International Cooperation in Nuclear Energy

International Cooperation in Nuclear Energy

International Cooperation in Nuclear Energy

International Cooperation in Nuclear Energy

Excerpt

The international development of nuclear energy for peaceful purposes has always carried with it the risk of spreading nuclear weapons because the explosive component of nuclear fission weapons and the fuel used in nuclear power plants are derived from the same substances. Moreover, the technology required to exploit nuclear energy for peaceful purposes inevitably gives its possessors some of the knowledge needed to produce nuclear weapons. These uncomfortable facts reflect unchanging attributes of the physical universe. Mankind must be prepared to live with them for the rest of human history. It has been doing so for only a third of a century.

The record during this brief period--merely the dawn of the nuclear age--has been mixed. Since the destruction of Hiroshima and Nagasaki in August 1945, no nuclear weapons have been used in war. Efforts to check the spread of nuclear weapons, however, have been only partly successful.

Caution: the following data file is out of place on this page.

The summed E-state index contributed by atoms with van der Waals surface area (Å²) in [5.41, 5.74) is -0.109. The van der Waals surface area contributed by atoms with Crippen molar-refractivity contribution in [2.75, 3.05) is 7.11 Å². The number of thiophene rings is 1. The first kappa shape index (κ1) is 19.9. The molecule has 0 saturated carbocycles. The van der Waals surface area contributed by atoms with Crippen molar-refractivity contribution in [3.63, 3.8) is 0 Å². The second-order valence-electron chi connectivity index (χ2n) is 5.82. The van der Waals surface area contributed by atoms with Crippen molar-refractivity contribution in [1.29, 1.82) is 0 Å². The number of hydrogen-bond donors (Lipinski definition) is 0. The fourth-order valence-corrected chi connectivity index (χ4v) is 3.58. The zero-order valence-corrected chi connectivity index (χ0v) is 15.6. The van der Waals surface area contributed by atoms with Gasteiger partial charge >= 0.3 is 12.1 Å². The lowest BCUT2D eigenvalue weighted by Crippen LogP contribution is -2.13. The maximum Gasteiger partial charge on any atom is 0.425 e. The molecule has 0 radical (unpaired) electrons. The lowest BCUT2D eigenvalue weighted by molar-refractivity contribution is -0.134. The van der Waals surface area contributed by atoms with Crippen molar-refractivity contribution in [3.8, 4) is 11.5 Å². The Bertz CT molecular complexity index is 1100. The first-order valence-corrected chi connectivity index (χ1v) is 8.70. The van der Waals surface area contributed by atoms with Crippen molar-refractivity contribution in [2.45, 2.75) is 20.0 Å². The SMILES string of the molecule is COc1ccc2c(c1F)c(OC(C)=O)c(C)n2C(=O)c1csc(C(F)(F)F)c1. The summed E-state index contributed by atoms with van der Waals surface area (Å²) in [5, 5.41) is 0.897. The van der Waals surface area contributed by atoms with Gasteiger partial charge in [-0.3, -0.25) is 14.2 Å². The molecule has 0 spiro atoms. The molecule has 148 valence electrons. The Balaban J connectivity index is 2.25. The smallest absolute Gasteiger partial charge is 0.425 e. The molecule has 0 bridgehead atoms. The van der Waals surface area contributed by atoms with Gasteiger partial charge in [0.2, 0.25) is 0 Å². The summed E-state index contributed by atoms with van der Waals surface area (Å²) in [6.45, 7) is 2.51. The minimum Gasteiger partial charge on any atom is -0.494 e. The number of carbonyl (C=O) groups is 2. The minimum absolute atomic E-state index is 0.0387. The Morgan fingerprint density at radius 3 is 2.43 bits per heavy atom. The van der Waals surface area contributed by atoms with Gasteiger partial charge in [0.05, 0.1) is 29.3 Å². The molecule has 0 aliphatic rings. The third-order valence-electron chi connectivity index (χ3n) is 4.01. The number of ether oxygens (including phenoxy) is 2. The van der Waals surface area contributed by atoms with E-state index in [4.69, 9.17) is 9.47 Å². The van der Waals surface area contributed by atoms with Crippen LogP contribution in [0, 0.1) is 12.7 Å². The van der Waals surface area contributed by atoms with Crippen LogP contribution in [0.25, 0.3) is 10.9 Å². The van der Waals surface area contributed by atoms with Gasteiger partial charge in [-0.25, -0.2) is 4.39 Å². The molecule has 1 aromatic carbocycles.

The U.S. attempt to put the nuclear genie back into the bottle immediately after the end of World War II failed when the Soviet Union rejected the Baruch Plan. The Soviets pushed forward with their own nuclear weapons program and successfully tested a nuclear explosive device in 1949. The British followed in 1952, the French in 1960, and the Chinese in 1964. Membership in what is inappropriately referred to as the nuclear weapon club remains at five, unless one counts India with its so-called . . .

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